Unlike the Thursday ride, I was looking forward to the end of this ride. Though not because it wasn’t fun. It was. However, this was the day that we were to ride our lap on the Indianapolis Motor Speedway. I was seriously stoked.
Scooter folk came out of the proverbial woodwork to have their chance at riding around the famous Brickyard. I arrived about 90 minutes prior to the time we were to start our lap and saw hundreds of scooters lined up in the staging area. There were scoots of every shape, size, year and displacement. It was quite the site. Everyone was walking up and down the lines of scooters taking it all in, while at the same time listening to the roar of racing cars going around the track. It was a visual and auditory extravaganza. Scooters continued to pour into the staging area.
Our time finally came. I took my place in the long procession of scooters and grinned from ear to ear as we made our way to the track. The ride itself, is simple and bland: 2.5 miles on a wide, smooth piece of asphalt with gentle corners. The actuality of it was amazing though: to ride on the same track where legends of motor sport raced, won, lost, crashed and some died — all the while being watched by hundreds of thousands of spectators. We were limited to 45-50 mph, but in my head, I was going 180mph in my Cosworth Indy car. What a rush!
After the lap, we made our way to Fountain Square in southeast Indianapolis. Amerivespa had gotten a block sealed off for our Friday evening bash. Fountain Square is an artsy, funky neighborhood (they even have a Duck Pin Bowling alley) and was a fantastic venue for an event like Amerivespa. Vendors were lined up on one side of the street and scooters were on the other, as well as in every empty spot for blocks around. Food and beverages were plentiful and the music was loud and fun. Winners of the Poker Runs were announced and more prizes were awarded. If you’re ever in Indianapolis, go to Fountain Square.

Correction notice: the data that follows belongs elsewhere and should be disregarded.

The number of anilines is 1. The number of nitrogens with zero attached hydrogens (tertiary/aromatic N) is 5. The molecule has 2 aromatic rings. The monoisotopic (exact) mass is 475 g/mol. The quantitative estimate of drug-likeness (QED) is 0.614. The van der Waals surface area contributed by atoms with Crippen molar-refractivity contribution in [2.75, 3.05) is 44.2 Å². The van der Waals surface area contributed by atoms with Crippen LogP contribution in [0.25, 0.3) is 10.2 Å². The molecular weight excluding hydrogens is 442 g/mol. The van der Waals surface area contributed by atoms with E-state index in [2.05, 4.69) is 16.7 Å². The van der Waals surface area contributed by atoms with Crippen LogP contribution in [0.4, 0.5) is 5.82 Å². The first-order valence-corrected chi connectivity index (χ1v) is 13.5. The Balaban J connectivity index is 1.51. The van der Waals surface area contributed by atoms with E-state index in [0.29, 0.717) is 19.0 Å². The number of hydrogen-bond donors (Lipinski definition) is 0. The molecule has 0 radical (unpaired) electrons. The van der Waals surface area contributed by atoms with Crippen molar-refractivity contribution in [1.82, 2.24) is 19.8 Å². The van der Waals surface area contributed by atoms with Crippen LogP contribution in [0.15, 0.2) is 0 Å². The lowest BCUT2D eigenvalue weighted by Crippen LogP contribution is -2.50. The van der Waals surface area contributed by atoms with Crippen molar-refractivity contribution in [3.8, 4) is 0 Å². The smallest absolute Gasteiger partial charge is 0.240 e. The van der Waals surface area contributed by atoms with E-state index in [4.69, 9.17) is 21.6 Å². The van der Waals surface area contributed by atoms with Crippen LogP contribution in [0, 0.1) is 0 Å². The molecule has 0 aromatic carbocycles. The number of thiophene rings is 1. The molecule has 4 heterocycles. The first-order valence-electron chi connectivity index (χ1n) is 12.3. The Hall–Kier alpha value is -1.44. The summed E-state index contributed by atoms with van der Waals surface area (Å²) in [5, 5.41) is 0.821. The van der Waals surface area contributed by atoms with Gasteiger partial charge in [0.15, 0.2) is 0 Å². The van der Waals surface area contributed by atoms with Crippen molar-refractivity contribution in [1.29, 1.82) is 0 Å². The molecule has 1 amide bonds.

Due to mechanical issues, I was unable to attend the Indy Pride Parade, but the organizers had the Amerivespa scooters be the grand finale. I’m sure it was quite a sight. Everyone I talked to, had a great time, except for the the heat.
I got my Stella running well enough to limp back to Speedway for more scooter partying. The vendors came out again. I had a good conversation with Josh, from Scoot! Magazine about the current state of scooters and scooter news.
There were some great bikes entered in the Concourse d’Elegance. Cameras were everywhere. There were the ever present slow drags and Indy’s unique take on the gymkhana. A few scattered showers cruised by and cooled things off a bit but all in all, the weather was great.
This was a well run rally. The rides were excellent. The sponsors, both local and otherwise, were plentiful and generous. Indianapolis is known for rainy summers and, in spite of this, the weather cooperated for 90%+ of the rally. The city of Indianapolis is a beautiful city in which to hold events like this and I hope it isn’t too long before they host another one. The Thursday ride and the IMS lap made my year and made the expense of going to Indianapolis from Tucson, well worth it.